Games that are present in casinos across the globe are set up against you from the very beginning: “All casino games involve negative-expectation bets; in other words, in these games gamblers should expect to lose money” (Bellos, 2010, pg. 314). Psychologically, we can see that people that win when gambling get a massive sensation of glee when they unexpectedly win because it doesn’t happen very often. However, the people in charge of these games know all this and they purposefully set up the mathematical odds just right in order to keep people spending cash. It has been shown that if a casino was to make the odds harder for people to win, they lose money because people no longer want to keep losing at a game. Moreover, it has also been shown that if people win too much then they do not have an incentive to continue playing; the thrill is no longer there in the game (which loses the casino more money once again.) (Bellos, 2010). So, gambler tycoons need to make sure that revelers are feeling optimistic about playing a game, however, they also need to make sure they aren’t too optimistic or they will see no risk when parting with their pennies.

Returning to the Richard’s input, we first talked about the chances of someone winning the lottery. The game of the National Lottery in the UK revolves around choosing a set of numbers in hopes that they will appear in a draw (like any other lottery, really). You pick 6 numbers between 1 and 59 (formerly, it was 1 and 49, however, they have added more numbers making the odds of someone winning even harder) and in order to reap the luxuries of the millions you need to be able to get all 6 numbers. Now, mathematically, we can calculate the probability of someone being able to accomplish such a feat, by wagering up the variables.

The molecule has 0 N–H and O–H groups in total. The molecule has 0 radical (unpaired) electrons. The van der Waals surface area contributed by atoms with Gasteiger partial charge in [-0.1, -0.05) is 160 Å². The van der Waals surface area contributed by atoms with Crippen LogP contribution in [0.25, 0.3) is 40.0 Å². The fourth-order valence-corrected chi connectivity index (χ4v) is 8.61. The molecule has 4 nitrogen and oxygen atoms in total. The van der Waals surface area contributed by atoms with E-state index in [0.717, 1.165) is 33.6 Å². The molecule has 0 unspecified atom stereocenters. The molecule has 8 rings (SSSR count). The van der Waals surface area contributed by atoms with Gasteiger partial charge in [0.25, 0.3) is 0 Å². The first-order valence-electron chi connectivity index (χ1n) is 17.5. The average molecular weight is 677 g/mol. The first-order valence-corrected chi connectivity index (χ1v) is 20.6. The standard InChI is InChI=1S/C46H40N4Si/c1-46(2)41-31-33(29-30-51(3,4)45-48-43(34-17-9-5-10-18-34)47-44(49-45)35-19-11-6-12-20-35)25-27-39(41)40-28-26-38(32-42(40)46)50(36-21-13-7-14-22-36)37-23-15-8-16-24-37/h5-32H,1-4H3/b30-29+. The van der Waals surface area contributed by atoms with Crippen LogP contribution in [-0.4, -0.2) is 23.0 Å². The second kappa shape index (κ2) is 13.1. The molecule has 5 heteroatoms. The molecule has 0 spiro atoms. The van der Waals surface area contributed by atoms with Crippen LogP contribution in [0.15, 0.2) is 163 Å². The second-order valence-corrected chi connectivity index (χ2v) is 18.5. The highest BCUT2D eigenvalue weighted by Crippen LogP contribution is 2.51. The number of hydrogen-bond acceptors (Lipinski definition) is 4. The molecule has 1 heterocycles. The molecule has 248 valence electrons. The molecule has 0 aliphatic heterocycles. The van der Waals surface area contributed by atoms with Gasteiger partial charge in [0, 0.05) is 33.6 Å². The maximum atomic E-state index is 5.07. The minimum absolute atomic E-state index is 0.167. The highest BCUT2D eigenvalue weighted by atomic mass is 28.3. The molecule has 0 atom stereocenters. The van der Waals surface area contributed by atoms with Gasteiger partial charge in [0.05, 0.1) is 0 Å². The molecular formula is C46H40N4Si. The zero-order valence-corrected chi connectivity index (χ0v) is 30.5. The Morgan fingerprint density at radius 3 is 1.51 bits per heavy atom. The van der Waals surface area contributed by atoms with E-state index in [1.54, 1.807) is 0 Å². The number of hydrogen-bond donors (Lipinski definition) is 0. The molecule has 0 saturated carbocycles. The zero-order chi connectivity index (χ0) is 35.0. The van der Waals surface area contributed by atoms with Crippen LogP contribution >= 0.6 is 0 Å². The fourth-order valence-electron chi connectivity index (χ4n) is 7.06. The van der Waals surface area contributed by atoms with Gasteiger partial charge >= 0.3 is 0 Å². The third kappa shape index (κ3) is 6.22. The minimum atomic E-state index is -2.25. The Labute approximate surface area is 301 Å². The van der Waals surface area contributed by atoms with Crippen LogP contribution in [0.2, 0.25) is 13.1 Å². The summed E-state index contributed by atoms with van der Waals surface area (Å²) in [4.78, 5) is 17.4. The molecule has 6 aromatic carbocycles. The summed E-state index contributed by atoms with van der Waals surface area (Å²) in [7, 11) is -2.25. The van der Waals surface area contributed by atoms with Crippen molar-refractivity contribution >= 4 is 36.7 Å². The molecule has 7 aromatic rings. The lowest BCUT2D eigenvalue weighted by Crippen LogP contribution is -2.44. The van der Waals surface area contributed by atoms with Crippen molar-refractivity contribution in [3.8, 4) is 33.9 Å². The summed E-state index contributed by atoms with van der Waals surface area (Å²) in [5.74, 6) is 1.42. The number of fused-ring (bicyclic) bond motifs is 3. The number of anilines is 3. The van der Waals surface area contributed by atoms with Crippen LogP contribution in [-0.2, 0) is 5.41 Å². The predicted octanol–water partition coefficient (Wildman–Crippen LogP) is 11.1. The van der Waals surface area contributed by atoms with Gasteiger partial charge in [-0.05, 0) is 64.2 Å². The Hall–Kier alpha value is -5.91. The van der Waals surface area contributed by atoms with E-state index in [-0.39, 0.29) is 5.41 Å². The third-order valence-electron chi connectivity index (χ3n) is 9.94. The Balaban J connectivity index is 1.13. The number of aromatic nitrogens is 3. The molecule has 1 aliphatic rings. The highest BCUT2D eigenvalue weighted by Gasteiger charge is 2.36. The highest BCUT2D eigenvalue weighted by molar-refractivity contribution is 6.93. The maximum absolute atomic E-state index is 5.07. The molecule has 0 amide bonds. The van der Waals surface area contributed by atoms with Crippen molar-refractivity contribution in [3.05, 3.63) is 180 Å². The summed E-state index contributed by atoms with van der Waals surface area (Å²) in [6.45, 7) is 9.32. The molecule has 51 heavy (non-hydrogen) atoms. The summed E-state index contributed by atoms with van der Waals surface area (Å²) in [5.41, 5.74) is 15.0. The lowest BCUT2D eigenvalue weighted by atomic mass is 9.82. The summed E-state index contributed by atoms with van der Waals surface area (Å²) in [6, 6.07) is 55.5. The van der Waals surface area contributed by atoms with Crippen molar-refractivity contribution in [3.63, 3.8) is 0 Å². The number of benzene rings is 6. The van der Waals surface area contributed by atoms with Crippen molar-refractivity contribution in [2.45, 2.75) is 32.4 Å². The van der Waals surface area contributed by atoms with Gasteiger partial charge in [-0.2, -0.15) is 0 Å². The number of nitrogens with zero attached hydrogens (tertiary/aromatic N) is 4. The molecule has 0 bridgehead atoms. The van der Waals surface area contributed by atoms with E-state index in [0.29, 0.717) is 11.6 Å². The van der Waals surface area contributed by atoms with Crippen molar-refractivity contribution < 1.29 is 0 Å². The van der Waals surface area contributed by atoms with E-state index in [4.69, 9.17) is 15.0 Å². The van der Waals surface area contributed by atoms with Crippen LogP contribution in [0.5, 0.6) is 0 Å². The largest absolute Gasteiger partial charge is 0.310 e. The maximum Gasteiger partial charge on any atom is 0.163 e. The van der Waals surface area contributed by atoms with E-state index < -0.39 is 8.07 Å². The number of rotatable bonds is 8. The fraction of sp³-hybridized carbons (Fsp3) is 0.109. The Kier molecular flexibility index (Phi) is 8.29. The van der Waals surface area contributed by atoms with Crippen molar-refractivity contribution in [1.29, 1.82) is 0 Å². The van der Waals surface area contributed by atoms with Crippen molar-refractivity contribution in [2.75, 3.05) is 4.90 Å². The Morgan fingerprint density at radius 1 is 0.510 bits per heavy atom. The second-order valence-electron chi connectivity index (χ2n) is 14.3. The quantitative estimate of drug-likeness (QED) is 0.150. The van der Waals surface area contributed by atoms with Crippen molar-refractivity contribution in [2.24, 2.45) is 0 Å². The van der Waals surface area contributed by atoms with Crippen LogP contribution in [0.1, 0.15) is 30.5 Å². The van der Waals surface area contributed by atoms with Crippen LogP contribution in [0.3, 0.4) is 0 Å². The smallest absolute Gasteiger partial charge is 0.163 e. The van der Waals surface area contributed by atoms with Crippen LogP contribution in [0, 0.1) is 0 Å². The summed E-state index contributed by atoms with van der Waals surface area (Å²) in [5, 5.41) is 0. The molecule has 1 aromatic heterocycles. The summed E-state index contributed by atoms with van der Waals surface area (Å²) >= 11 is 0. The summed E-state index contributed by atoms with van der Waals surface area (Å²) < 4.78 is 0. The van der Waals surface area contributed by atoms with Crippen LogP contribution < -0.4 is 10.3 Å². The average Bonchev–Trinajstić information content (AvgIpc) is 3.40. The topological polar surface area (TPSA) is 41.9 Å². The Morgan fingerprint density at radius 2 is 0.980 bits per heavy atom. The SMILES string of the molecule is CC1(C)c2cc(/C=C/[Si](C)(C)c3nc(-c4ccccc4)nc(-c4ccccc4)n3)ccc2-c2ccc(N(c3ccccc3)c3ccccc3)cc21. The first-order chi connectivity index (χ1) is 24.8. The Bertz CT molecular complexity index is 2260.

Probability – a calculation of how plausible a particular event may occur (Holme, 2017)

“Probability is the study of chance.” (Bellos, 2010, pg. 303)

“Mathematically speaking, lotteries are by far the worst type of legal bet.” (Bello, 2010, pg. 329). One can calculate their chances of winning the lottery by using fractions and probability. A person would need to assess all the variables (6 numbers between an integer of 1 and 59) and then they would be able to see the staggering statistic: 1 in 45 million (this was originally 1 in 14 million before the introduction of the extra numbers).

The odds are really against a person participating in the national lottery when you look at the maths behind it

You are more likely to be crushed by a meteor than win the lottery (1 in 700000 chance of that happening) and being struck by lightning is almost 4 times more likely to happen to you than being able to get the jackpot (Khan, 2016)